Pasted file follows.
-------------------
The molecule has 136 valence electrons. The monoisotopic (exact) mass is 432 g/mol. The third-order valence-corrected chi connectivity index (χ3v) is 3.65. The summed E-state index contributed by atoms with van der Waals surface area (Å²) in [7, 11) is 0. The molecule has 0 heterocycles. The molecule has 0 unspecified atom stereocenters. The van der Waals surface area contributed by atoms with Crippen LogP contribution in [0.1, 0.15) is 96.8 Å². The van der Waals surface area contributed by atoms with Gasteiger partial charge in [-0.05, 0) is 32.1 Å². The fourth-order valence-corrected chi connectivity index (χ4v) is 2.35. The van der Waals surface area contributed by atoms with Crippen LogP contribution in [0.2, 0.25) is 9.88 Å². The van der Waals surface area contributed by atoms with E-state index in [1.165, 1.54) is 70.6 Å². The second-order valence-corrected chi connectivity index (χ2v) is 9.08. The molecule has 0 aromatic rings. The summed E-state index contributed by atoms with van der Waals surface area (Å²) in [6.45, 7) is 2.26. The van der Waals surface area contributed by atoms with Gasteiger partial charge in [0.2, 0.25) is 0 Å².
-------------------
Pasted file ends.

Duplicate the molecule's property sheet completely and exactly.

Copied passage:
The molecule has 136 valence electrons. The monoisotopic (exact) mass is 432 g/mol. The third-order valence-corrected chi connectivity index (χ3v) is 3.65. The summed E-state index contributed by atoms with van der Waals surface area (Å²) in [7, 11) is 0. The molecule has 0 heterocycles. The molecule has 0 unspecified atom stereocenters. The van der Waals surface area contributed by atoms with Crippen LogP contribution in [0.1, 0.15) is 96.8 Å². The van der Waals surface area contributed by atoms with Gasteiger partial charge in [-0.05, 0) is 32.1 Å². The fourth-order valence-corrected chi connectivity index (χ4v) is 2.35. The van der Waals surface area contributed by atoms with Crippen LogP contribution in [0.2, 0.25) is 9.88 Å². The van der Waals surface area contributed by atoms with E-state index in [1.165, 1.54) is 70.6 Å². The second-order valence-corrected chi connectivity index (χ2v) is 9.08. The molecule has 0 aromatic rings. The summed E-state index contributed by atoms with van der Waals surface area (Å²) in [6.45, 7) is 2.26. The van der Waals surface area contributed by atoms with Gasteiger partial charge in [0.2, 0.25) is 0 Å².